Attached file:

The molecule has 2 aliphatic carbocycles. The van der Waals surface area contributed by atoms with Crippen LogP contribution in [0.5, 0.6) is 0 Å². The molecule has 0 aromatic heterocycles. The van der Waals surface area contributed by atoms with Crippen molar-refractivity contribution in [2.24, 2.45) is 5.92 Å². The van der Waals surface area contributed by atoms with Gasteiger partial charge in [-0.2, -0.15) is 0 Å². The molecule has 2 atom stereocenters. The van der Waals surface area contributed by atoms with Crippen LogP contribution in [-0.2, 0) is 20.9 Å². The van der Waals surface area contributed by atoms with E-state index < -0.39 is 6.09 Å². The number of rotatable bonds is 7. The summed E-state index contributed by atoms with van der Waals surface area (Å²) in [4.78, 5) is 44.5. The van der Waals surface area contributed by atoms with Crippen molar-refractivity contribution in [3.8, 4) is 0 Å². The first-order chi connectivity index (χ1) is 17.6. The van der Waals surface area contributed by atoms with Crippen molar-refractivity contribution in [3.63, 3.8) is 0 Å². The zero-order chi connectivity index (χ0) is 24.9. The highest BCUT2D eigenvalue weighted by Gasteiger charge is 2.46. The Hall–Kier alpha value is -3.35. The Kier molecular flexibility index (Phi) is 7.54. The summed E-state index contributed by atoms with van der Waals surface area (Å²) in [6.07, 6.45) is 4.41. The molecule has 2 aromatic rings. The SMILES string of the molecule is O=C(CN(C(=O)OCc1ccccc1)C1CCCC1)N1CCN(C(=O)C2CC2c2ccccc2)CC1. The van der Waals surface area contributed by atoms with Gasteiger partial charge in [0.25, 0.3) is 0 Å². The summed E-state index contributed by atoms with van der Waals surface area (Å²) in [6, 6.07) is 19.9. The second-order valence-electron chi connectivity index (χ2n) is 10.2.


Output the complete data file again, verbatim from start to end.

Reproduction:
The molecule has 2 aliphatic carbocycles. The van der Waals surface area contributed by atoms with Crippen LogP contribution in [0.5, 0.6) is 0 Å². The molecule has 0 aromatic heterocycles. The van der Waals surface area contributed by atoms with Crippen molar-refractivity contribution in [2.24, 2.45) is 5.92 Å². The van der Waals surface area contributed by atoms with Gasteiger partial charge in [-0.2, -0.15) is 0 Å². The molecule has 2 atom stereocenters. The van der Waals surface area contributed by atoms with Crippen LogP contribution in [-0.2, 0) is 20.9 Å². The van der Waals surface area contributed by atoms with E-state index < -0.39 is 6.09 Å². The number of rotatable bonds is 7. The summed E-state index contributed by atoms with van der Waals surface area (Å²) in [4.78, 5) is 44.5. The van der Waals surface area contributed by atoms with Crippen molar-refractivity contribution in [3.8, 4) is 0 Å². The first-order chi connectivity index (χ1) is 17.6. The van der Waals surface area contributed by atoms with Crippen molar-refractivity contribution in [3.63, 3.8) is 0 Å². The zero-order chi connectivity index (χ0) is 24.9. The highest BCUT2D eigenvalue weighted by Gasteiger charge is 2.46. The Hall–Kier alpha value is -3.35. The Kier molecular flexibility index (Phi) is 7.54. The summed E-state index contributed by atoms with van der Waals surface area (Å²) in [6.07, 6.45) is 4.41. The molecule has 2 aromatic rings. The SMILES string of the molecule is O=C(CN(C(=O)OCc1ccccc1)C1CCCC1)N1CCN(C(=O)C2CC2c2ccccc2)CC1. The van der Waals surface area contributed by atoms with Gasteiger partial charge in [0.25, 0.3) is 0 Å². The summed E-state index contributed by atoms with van der Waals surface area (Å²) in [6, 6.07) is 19.9. The second-order valence-electron chi connectivity index (χ2n) is 10.2.